The buddhist world often values skepticism, but just as often points to faith as a fundamental part of practice. How do skepticism and faith define each other? How can they both have a role in strengthening our practice? Michael offered reflections on these questions as we met this past Sunday.
Buddhism encourage faith in the sense of confidence in the practice, which implies that we experiment with elements of the dharma (meditation, ethical behavior, reflections) and, in time, as a result of our experience, come to have a confidence in the solid workability of the path.
In the rich and vibrant philosophical scene of the Buddha’s day, the question of who or what to believe arose often. Two approaches to this question are illustrated in the Suttas. First, is the Buddha’s reflection on “questions that do not tend to edification,” i.e. points of philosophical speculation which can absorb our attention without really leading anywhere near the end of suffering., see https://www.accesstoinsight.org/tipitaka/mn/mn.063.than.html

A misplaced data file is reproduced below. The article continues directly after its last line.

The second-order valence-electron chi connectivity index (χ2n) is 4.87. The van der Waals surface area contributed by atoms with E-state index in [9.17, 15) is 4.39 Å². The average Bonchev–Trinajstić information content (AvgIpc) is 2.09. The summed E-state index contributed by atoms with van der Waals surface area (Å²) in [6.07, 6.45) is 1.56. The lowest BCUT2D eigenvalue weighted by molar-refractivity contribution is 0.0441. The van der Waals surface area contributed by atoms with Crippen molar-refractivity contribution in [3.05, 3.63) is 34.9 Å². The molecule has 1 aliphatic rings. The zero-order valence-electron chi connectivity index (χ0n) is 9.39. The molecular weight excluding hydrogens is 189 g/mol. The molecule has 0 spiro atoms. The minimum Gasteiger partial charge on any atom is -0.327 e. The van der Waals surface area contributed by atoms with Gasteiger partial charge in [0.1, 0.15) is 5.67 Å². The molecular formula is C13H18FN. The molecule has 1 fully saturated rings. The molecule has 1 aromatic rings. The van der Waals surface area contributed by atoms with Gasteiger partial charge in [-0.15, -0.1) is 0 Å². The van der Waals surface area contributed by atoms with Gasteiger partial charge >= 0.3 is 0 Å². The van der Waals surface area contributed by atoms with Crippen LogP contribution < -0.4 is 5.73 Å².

As for which teachers/teachings to listen to, and which to pass by, the Buddha offered instructive words to the Kalamas, See the Kalama Sutta
Thanissaro Bikkhu says . . .Although this discourse is often cited as the Buddha’s carte blanche for following one’s own sense of right and wrong, it actually says something much more rigorous than that. Traditions are not to be followed simply because they are traditions. Reports (such as historical accounts or news) are not to be followed simply because the source seems reliable. One’s own preferences are not to be followed simply because they seem logical or resonate with one’s feelings. Instead, any view or belief must be tested by the results it yields when put into practice; and — to guard against the possibility of any bias or limitations in one’s understanding of those results — they must further be checked against the experience of people who are wise
Sharon Salzberg’s book on wise faith can help us reflect on the deep questions of faith and the variety of its meanings. Examples from life stories as well as careful reflections abound in her book, titled “Faith”.